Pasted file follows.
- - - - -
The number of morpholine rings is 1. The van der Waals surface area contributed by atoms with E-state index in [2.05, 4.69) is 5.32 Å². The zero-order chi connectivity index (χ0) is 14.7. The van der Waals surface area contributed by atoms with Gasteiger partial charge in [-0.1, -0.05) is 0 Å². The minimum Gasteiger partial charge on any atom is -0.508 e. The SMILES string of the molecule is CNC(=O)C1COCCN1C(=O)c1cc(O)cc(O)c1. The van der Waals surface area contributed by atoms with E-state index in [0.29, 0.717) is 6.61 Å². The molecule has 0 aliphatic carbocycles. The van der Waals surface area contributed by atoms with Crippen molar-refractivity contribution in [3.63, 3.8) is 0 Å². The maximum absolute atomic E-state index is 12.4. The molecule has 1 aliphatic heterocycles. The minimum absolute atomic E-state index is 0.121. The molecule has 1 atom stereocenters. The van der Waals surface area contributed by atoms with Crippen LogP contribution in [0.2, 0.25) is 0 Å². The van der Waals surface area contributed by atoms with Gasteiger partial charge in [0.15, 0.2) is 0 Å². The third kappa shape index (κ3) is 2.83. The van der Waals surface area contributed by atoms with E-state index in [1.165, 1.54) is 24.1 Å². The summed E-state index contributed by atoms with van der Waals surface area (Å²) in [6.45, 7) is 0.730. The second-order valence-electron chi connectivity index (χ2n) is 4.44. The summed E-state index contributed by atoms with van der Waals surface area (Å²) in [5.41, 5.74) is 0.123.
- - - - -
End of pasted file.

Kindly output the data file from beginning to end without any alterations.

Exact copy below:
The number of morpholine rings is 1. The van der Waals surface area contributed by atoms with E-state index in [2.05, 4.69) is 5.32 Å². The zero-order chi connectivity index (χ0) is 14.7. The van der Waals surface area contributed by atoms with Gasteiger partial charge in [-0.1, -0.05) is 0 Å². The minimum Gasteiger partial charge on any atom is -0.508 e. The SMILES string of the molecule is CNC(=O)C1COCCN1C(=O)c1cc(O)cc(O)c1. The van der Waals surface area contributed by atoms with E-state index in [0.29, 0.717) is 6.61 Å². The molecule has 0 aliphatic carbocycles. The van der Waals surface area contributed by atoms with Crippen molar-refractivity contribution in [3.63, 3.8) is 0 Å². The maximum absolute atomic E-state index is 12.4. The molecule has 1 aliphatic heterocycles. The minimum absolute atomic E-state index is 0.121. The molecule has 1 atom stereocenters. The van der Waals surface area contributed by atoms with Crippen LogP contribution in [0.2, 0.25) is 0 Å². The van der Waals surface area contributed by atoms with Gasteiger partial charge in [0.15, 0.2) is 0 Å². The third kappa shape index (κ3) is 2.83. The van der Waals surface area contributed by atoms with E-state index in [1.165, 1.54) is 24.1 Å². The summed E-state index contributed by atoms with van der Waals surface area (Å²) in [6.45, 7) is 0.730. The second-order valence-electron chi connectivity index (χ2n) is 4.44. The summed E-state index contributed by atoms with van der Waals surface area (Å²) in [5.41, 5.74) is 0.123.